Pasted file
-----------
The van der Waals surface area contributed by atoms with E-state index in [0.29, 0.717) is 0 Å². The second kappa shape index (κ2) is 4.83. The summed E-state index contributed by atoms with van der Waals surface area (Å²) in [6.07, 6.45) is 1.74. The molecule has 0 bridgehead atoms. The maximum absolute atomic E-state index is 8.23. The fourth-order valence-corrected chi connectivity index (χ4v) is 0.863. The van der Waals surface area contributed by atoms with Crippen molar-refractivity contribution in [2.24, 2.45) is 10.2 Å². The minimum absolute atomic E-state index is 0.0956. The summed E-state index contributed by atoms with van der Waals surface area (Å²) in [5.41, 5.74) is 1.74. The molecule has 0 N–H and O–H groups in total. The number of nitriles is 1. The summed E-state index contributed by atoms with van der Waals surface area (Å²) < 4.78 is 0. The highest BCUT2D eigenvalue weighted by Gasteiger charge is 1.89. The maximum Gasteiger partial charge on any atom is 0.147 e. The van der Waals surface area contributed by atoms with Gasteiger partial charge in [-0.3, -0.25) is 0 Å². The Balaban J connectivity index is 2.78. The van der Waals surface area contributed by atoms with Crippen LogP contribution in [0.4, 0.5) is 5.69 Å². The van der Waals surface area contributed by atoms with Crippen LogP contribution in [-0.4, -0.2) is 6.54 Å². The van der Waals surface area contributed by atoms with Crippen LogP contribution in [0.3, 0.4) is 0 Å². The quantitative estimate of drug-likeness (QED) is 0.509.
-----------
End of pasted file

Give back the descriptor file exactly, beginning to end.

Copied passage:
The van der Waals surface area contributed by atoms with E-state index in [0.29, 0.717) is 0 Å². The second kappa shape index (κ2) is 4.83. The summed E-state index contributed by atoms with van der Waals surface area (Å²) in [6.07, 6.45) is 1.74. The molecule has 0 bridgehead atoms. The maximum absolute atomic E-state index is 8.23. The fourth-order valence-corrected chi connectivity index (χ4v) is 0.863. The van der Waals surface area contributed by atoms with Crippen molar-refractivity contribution in [2.24, 2.45) is 10.2 Å². The minimum absolute atomic E-state index is 0.0956. The summed E-state index contributed by atoms with van der Waals surface area (Å²) in [5.41, 5.74) is 1.74. The molecule has 0 N–H and O–H groups in total. The number of nitriles is 1. The summed E-state index contributed by atoms with van der Waals surface area (Å²) < 4.78 is 0. The highest BCUT2D eigenvalue weighted by Gasteiger charge is 1.89. The maximum Gasteiger partial charge on any atom is 0.147 e. The van der Waals surface area contributed by atoms with Gasteiger partial charge in [-0.3, -0.25) is 0 Å². The Balaban J connectivity index is 2.78. The van der Waals surface area contributed by atoms with Crippen LogP contribution in [0.4, 0.5) is 5.69 Å². The van der Waals surface area contributed by atoms with Crippen LogP contribution in [-0.4, -0.2) is 6.54 Å². The van der Waals surface area contributed by atoms with Crippen LogP contribution in [0.3, 0.4) is 0 Å². The quantitative estimate of drug-likeness (QED) is 0.509.